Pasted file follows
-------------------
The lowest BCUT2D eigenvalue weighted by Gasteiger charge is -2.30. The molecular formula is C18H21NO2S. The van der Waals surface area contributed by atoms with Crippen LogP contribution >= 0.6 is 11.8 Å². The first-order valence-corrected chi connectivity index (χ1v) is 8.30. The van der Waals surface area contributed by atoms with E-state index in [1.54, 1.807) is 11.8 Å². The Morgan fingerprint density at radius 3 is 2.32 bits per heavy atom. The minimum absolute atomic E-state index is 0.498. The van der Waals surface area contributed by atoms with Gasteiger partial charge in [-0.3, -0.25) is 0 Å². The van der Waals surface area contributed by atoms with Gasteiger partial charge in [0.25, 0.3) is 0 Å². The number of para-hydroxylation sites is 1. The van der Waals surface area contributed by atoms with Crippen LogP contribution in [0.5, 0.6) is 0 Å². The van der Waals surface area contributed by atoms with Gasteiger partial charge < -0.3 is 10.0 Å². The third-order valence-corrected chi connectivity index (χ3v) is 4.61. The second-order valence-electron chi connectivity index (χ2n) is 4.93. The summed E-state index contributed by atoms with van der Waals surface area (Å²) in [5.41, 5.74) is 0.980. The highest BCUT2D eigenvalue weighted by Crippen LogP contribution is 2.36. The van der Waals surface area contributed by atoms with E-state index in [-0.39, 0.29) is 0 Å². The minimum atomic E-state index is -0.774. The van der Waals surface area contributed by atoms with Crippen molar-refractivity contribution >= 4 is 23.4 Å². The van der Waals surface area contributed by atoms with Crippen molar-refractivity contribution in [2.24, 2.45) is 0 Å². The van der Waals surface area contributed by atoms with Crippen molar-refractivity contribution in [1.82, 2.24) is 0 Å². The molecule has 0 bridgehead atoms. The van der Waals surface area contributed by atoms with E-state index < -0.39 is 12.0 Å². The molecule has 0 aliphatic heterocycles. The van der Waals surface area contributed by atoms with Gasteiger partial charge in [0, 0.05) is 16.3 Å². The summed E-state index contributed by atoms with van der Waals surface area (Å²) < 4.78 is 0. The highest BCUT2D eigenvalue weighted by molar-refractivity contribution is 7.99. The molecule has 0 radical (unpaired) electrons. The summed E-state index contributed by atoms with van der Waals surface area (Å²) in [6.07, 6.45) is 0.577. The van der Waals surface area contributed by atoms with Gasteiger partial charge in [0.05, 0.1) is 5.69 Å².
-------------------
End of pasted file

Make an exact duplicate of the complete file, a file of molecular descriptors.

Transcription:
The lowest BCUT2D eigenvalue weighted by Gasteiger charge is -2.30. The molecular formula is C18H21NO2S. The van der Waals surface area contributed by atoms with Crippen LogP contribution >= 0.6 is 11.8 Å². The first-order valence-corrected chi connectivity index (χ1v) is 8.30. The van der Waals surface area contributed by atoms with E-state index in [1.54, 1.807) is 11.8 Å². The Morgan fingerprint density at radius 3 is 2.32 bits per heavy atom. The minimum absolute atomic E-state index is 0.498. The van der Waals surface area contributed by atoms with Gasteiger partial charge in [-0.3, -0.25) is 0 Å². The van der Waals surface area contributed by atoms with Gasteiger partial charge in [0.25, 0.3) is 0 Å². The number of para-hydroxylation sites is 1. The van der Waals surface area contributed by atoms with Crippen LogP contribution in [0.5, 0.6) is 0 Å². The van der Waals surface area contributed by atoms with Gasteiger partial charge < -0.3 is 10.0 Å². The third-order valence-corrected chi connectivity index (χ3v) is 4.61. The second-order valence-electron chi connectivity index (χ2n) is 4.93. The summed E-state index contributed by atoms with van der Waals surface area (Å²) in [5.41, 5.74) is 0.980. The highest BCUT2D eigenvalue weighted by Crippen LogP contribution is 2.36. The van der Waals surface area contributed by atoms with E-state index in [-0.39, 0.29) is 0 Å². The minimum atomic E-state index is -0.774. The van der Waals surface area contributed by atoms with Crippen molar-refractivity contribution >= 4 is 23.4 Å². The van der Waals surface area contributed by atoms with Crippen molar-refractivity contribution in [2.24, 2.45) is 0 Å². The van der Waals surface area contributed by atoms with Crippen molar-refractivity contribution in [1.82, 2.24) is 0 Å². The molecule has 0 bridgehead atoms. The van der Waals surface area contributed by atoms with E-state index < -0.39 is 12.0 Å². The molecule has 0 aliphatic heterocycles. The van der Waals surface area contributed by atoms with Gasteiger partial charge in [0, 0.05) is 16.3 Å². The summed E-state index contributed by atoms with van der Waals surface area (Å²) < 4.78 is 0. The highest BCUT2D eigenvalue weighted by molar-refractivity contribution is 7.99. The molecule has 0 radical (unpaired) electrons. The summed E-state index contributed by atoms with van der Waals surface area (Å²) in [6.07, 6.45) is 0.577. The van der Waals surface area contributed by atoms with Gasteiger partial charge in [0.05, 0.1) is 5.69 Å².